To accompany the first of five industry specific reports exploring the emerging learning technologies transforming workplace learning, this blog looks at the top three sector-specific priorities for L&D in the pharmaceutical & healthcare industry.
Setting the scene.
COVID-19 affected all industries through supply chain issues, changing working patterns, and the acceleration of digital transformation. However, out of all the core business sectors, none have a more complicated relationship with the pandemic as the pharmaceutical industry.
However, the continuing threat of COVID-19 and other ‘business as usual’ challenges, mean that pharma still faces significant obstacles that need to be overcome.
Having grown 225% between 2001 and 2020, and boomed during the pandemic, the market forecast looks good, as pharma responds to ageing populations, complex health challenges, and enters new markets. How will the industry adapt to technological change? How will it upskill its workers? And how will it use data to aid both personalisation and compliance?
We have assembled the following three insights to aid key L&D decision makers within the pharma sector. They are summarised below and explored in more detail in the insight report.
For a deeper analysis of the insights we discuss, take a look at our first industry-specific industry report.
In this report, we will cover:
- An analysis of the top 3 L&D priorities for pharma & healthcare.
- Key considerations when addressing these priority areas.
- How to set your digital learning up for success.
L&D Insights for Pharma & Healthcare 2022
Insight One: Scalable skills growth is a priority to keep pace with sector growth.
Over the past few decades, we have seen a move from globalisation to localisation in the pharmaceutical industry, with organisations moving into emerging markets to cut costs. More recently, we have seen a hybrid version develop (glocalisation), whereby pharma companies adapt their service offering to meet local cultures and customs.
COVID-19 has been a major catalyst for this transition to glocalisation by forcing organisations to move to virtual sales. On the ground, this has broadened both the geographical reach and number of interactions that pharma sales reps have with healthcare professionals (HCPs).
A key priority for L&D in 2022 is to deliver content to enable sales reps to gain the soft skills required to better serve their virtual contacts. When this learning can be delivered in the form of bitesize content, it can be delivered in the flow of work, during busy sales schedules.
Insight Two: The success of tech advancements and new hiring drives will depend upon data-driven and self-directed learning.
Both the rise in xAPI statements and technological change, more broadly, is leading to a spike in data personalisation within the pharmaceutical industry. According to the report from global consultancy Roland Berger, pharma is going digital ‘faster than expected’. For example, it is estimated that AI could replace 20% of medical services by 2025.
Data personalisation is vital for supporting the rapidly growing personalised medicine market (estimated to be worth $5.7 trillion USD by 2030), as well as supporting the learning needs of individuals within the industry. Currently, however, data is not being fully utilised by the sector.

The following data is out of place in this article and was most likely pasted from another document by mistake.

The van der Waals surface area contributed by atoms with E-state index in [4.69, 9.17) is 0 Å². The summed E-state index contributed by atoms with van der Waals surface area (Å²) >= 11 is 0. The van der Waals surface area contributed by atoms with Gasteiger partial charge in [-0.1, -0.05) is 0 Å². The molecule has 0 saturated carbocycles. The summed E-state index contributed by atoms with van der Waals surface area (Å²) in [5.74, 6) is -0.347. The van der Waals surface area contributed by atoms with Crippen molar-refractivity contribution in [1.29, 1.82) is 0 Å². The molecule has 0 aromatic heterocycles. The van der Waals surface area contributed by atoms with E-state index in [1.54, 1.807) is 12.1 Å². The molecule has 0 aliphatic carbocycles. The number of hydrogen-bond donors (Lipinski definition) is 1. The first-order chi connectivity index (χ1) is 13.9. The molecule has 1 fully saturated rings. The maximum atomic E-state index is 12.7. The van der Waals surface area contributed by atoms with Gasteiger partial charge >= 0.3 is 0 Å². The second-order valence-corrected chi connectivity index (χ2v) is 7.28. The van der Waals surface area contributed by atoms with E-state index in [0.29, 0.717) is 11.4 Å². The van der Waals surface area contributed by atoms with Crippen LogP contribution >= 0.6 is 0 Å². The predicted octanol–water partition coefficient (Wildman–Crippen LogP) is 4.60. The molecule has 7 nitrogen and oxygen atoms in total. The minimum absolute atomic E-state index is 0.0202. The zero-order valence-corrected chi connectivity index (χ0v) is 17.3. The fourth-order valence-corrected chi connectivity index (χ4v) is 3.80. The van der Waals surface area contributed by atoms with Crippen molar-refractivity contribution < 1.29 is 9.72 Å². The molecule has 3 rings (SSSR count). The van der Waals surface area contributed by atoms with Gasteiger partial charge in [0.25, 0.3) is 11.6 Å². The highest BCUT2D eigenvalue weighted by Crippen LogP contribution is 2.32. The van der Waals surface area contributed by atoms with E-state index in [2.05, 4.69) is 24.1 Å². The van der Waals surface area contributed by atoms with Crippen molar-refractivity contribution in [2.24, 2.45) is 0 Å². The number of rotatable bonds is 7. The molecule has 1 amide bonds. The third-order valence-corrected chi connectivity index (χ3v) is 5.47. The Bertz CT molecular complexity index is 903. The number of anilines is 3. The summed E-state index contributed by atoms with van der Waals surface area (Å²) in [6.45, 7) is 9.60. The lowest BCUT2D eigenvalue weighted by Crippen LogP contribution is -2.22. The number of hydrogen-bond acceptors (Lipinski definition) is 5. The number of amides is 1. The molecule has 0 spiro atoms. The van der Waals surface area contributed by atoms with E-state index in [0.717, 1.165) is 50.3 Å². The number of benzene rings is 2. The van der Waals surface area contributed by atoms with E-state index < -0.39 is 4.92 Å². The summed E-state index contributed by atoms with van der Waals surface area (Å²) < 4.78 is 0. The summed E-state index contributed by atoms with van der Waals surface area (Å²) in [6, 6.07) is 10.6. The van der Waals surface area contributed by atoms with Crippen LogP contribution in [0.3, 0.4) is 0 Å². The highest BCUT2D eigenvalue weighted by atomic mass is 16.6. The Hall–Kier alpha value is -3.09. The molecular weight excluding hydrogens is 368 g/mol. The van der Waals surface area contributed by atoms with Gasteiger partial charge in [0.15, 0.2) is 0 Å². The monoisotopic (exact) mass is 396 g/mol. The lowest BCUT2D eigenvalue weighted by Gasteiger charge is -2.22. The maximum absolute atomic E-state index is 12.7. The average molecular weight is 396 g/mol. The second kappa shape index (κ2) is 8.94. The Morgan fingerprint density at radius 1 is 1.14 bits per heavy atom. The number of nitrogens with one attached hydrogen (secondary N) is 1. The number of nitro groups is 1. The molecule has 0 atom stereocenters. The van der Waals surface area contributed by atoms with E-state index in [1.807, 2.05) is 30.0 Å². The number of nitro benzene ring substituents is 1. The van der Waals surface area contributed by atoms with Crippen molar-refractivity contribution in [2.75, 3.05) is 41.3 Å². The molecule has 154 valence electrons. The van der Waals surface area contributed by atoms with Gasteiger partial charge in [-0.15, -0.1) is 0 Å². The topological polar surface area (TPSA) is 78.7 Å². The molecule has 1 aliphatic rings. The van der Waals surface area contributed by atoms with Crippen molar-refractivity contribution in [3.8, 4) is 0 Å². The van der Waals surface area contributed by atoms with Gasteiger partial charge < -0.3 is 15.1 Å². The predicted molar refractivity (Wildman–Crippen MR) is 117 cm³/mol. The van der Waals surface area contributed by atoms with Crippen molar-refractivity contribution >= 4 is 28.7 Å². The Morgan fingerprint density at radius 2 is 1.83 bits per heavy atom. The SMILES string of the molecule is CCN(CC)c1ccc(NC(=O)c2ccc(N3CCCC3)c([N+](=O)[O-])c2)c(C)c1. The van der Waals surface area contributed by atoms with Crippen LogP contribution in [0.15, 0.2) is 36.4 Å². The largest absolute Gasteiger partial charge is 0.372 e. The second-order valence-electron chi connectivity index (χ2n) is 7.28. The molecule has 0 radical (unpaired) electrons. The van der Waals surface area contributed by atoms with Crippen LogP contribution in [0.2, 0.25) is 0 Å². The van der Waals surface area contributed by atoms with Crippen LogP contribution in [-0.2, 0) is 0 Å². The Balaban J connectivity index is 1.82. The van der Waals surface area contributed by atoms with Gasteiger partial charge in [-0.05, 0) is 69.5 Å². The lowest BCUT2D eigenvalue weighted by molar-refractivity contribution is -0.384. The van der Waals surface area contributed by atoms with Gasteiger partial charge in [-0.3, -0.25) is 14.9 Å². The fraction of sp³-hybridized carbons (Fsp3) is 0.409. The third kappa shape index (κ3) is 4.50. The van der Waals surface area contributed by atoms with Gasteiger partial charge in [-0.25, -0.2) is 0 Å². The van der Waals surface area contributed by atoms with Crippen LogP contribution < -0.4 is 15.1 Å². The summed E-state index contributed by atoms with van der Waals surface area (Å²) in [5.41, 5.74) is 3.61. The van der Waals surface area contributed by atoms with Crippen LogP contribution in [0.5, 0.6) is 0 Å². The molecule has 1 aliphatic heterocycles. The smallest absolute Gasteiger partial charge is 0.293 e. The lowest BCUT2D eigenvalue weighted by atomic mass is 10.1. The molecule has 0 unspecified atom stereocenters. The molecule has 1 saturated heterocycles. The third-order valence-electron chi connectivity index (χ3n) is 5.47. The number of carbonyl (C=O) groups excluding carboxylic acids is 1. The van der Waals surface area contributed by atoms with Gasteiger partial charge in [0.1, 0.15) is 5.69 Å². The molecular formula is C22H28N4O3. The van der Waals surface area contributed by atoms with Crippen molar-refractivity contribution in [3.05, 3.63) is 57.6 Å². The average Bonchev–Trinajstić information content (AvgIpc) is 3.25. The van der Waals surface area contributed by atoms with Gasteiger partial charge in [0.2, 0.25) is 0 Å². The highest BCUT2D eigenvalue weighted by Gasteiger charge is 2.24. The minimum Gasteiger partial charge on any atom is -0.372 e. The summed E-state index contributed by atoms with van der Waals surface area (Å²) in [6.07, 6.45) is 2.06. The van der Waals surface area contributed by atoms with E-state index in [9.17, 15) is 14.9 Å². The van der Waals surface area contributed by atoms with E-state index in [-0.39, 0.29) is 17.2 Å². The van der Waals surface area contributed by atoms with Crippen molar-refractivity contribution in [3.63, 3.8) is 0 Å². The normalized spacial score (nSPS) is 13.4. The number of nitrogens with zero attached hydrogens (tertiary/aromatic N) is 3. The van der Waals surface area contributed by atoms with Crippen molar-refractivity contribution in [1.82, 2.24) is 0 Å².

To combat this, L&D practitioners should encourage the use of Learning Record Stores (LRSs). As Sponge’s work with global pharmaceutical organisation Lundbeck shows, LRSs allow for critical risks within the business to be identified, by drilling down into the skills and skill gaps of individual employees.
Insight Three: Meeting regulatory standards whilst scaling requires a data-driven approach to compliance training.
Compliance plays a vital role in the heavily regulated pharmaceutical industry. However, as with data personalisation, many players within the sector are not using data analytics to their full potential – such as connecting compliance to other metrics such as ROI and KPIs. In 2022, it is vital that L&D goes from simply collecting insights derived from individual and group performances in compliance learning, to connecting and reporting them to the wider business.
Although essential, connecting compliance to the wider business strategy does create additional challenges. The collected data will come from a range of sources, and it is important to take a ‘less is more’ approach to the number of metrics you measure. The sheer volume of data and potential for analysis can lead to an organisation ‘drowning in data’ according to Sponge’s Head of Learning Solutions, Liz Hardwell. It is important to take an objective view of the data that you collect.
Given the focus on compliance and need for regulation, L&D will always play a major role in the pharmaceutical industry. Now, with the industry shifting both geographically and technologically, L&D must also respond to meet pharma’s changing situation, while serving its day-to-day requirements.
How can Sponge help?
At Sponge, we can help solve these challenges through our team of Learning Experience Consultants (LEXCs), who work collaboratively with organisations to enable them to take a data-driven approach to their compliance learning.
Author: Kelly Bradley, Head of Global Accounts, Sponge